Whether one or two Messiahs are expected, his priestly function is to put away sin. His kingly function is to establish the rule of righteousness in the earth. The eighteenth Psalm of Solomon suggests two comings of Messiah: "May God cleanse Israel in the day of mercy and blessing, in the day of election when he brings back His Messiah."10
Messiah will bring cleansing from sin to Israel, which will bring the people back to God's Law. 2 Baruch speaks of the inclusion of Gentiles who observe God's law, and the exclusion of Jews who do not.11
In the "Rule of the Community" and other scrolls from Qumran, Messiah is presented as the final interpreter of God's Torah.12 To some extent, this same role had also appeared in 1 Maccabees.13
The finalized written form of the Talmud belongs to the third, fourth, and fifth centuries. That causes some difficulties in using it, and later rabbinic documents, for understanding first and second century Messianic expectations. Without doubt, it contains first century material, but it is not always easy, or even possible, to determine which material that is.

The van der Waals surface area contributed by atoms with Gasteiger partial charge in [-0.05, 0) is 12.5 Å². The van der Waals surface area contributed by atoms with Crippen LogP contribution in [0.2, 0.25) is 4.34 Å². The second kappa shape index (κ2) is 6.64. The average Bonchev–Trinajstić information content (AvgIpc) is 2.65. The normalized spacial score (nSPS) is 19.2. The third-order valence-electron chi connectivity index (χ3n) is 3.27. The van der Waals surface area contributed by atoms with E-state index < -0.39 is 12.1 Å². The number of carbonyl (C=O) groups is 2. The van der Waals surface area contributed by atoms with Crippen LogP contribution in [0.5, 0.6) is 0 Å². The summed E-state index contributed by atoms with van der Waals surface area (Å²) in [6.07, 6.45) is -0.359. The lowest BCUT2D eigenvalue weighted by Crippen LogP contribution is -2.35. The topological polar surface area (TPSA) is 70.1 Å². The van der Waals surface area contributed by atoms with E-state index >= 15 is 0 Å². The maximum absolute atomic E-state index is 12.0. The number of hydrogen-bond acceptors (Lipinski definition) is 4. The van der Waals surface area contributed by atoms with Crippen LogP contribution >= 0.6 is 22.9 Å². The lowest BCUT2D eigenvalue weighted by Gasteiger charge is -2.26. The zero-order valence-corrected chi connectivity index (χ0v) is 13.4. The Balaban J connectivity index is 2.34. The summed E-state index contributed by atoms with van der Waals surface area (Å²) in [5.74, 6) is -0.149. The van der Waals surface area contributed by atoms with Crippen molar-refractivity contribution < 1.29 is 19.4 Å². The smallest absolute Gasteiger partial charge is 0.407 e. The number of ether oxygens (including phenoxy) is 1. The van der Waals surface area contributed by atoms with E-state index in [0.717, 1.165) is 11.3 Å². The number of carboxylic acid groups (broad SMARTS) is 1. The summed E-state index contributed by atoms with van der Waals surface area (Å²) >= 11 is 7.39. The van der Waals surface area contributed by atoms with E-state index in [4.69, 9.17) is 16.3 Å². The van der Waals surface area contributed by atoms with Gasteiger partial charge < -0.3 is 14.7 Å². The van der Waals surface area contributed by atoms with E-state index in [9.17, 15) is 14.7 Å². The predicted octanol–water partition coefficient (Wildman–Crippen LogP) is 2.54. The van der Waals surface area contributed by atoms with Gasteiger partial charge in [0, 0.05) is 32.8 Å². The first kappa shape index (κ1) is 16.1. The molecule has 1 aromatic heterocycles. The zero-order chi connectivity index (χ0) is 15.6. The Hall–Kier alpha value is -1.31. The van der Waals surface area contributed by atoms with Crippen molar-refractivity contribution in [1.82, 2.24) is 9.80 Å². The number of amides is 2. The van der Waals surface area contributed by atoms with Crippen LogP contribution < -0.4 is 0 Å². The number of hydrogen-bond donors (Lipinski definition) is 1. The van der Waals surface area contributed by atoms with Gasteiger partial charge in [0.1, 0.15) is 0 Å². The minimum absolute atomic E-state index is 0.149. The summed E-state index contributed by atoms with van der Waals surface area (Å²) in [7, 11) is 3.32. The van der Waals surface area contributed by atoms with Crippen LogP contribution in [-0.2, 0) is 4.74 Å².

Appendix R looks at those aspects of the Talmudic portrayal of Messiah that seem to embody a response to the failure of the Bar Kokhba Revolt. Here we simply note that the Rabbis also portrayed Messiah as the Interpreter of the Law. "The Holy One, blessed be He, will sit in Paradise and give instruction (vrwd), and all the righteous will sit before him and all the hosts (lit. family) of Heaven will stand on his right and the sun, and stars on His left; and the Holy One, blessed be he, interprets (vrwd) to them the grounds of a new Torah (hvdj hrwt) which the Holy One, blessed be He, will give to them by the hand of King Messiah."14 This new Torah that Messiah brings is related to the Torah at Sinai, but different in some respects.